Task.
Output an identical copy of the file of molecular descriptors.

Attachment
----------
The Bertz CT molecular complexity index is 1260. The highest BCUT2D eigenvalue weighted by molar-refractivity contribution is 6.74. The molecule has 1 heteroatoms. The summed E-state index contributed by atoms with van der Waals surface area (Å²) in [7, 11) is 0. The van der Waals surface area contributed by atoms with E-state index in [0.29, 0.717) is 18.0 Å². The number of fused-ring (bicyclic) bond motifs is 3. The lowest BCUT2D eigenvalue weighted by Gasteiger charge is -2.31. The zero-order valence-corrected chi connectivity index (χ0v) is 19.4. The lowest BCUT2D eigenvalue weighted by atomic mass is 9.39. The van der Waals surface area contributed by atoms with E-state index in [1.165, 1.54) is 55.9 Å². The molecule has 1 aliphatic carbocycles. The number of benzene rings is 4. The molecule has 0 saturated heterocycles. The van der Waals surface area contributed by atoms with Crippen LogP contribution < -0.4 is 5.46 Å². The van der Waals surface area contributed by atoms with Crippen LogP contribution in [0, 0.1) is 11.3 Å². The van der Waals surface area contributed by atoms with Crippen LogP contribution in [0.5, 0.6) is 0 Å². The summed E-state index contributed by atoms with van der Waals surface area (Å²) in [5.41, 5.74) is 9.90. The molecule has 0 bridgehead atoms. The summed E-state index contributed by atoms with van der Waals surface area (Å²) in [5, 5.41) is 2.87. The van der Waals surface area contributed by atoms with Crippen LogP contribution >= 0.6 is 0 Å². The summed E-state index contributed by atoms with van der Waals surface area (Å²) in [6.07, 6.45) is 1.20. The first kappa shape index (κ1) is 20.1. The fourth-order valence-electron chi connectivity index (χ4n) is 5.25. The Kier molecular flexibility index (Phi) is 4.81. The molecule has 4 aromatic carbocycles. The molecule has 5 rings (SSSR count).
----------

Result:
The Bertz CT molecular complexity index is 1260. The highest BCUT2D eigenvalue weighted by molar-refractivity contribution is 6.74. The molecule has 1 heteroatoms. The summed E-state index contributed by atoms with van der Waals surface area (Å²) in [7, 11) is 0. The van der Waals surface area contributed by atoms with E-state index in [0.29, 0.717) is 18.0 Å². The number of fused-ring (bicyclic) bond motifs is 3. The lowest BCUT2D eigenvalue weighted by Gasteiger charge is -2.31. The zero-order valence-corrected chi connectivity index (χ0v) is 19.4. The lowest BCUT2D eigenvalue weighted by atomic mass is 9.39. The van der Waals surface area contributed by atoms with E-state index in [1.165, 1.54) is 55.9 Å². The molecule has 1 aliphatic carbocycles. The number of benzene rings is 4. The molecule has 0 saturated heterocycles. The van der Waals surface area contributed by atoms with Crippen LogP contribution < -0.4 is 5.46 Å². The van der Waals surface area contributed by atoms with Crippen LogP contribution in [0, 0.1) is 11.3 Å². The van der Waals surface area contributed by atoms with Crippen LogP contribution in [0.5, 0.6) is 0 Å². The summed E-state index contributed by atoms with van der Waals surface area (Å²) in [5.41, 5.74) is 9.90. The molecule has 0 bridgehead atoms. The summed E-state index contributed by atoms with van der Waals surface area (Å²) in [5, 5.41) is 2.87. The van der Waals surface area contributed by atoms with Crippen LogP contribution >= 0.6 is 0 Å². The summed E-state index contributed by atoms with van der Waals surface area (Å²) in [6.07, 6.45) is 1.20. The first kappa shape index (κ1) is 20.1. The fourth-order valence-electron chi connectivity index (χ4n) is 5.25. The Kier molecular flexibility index (Phi) is 4.81. The molecule has 4 aromatic carbocycles. The molecule has 5 rings (SSSR count).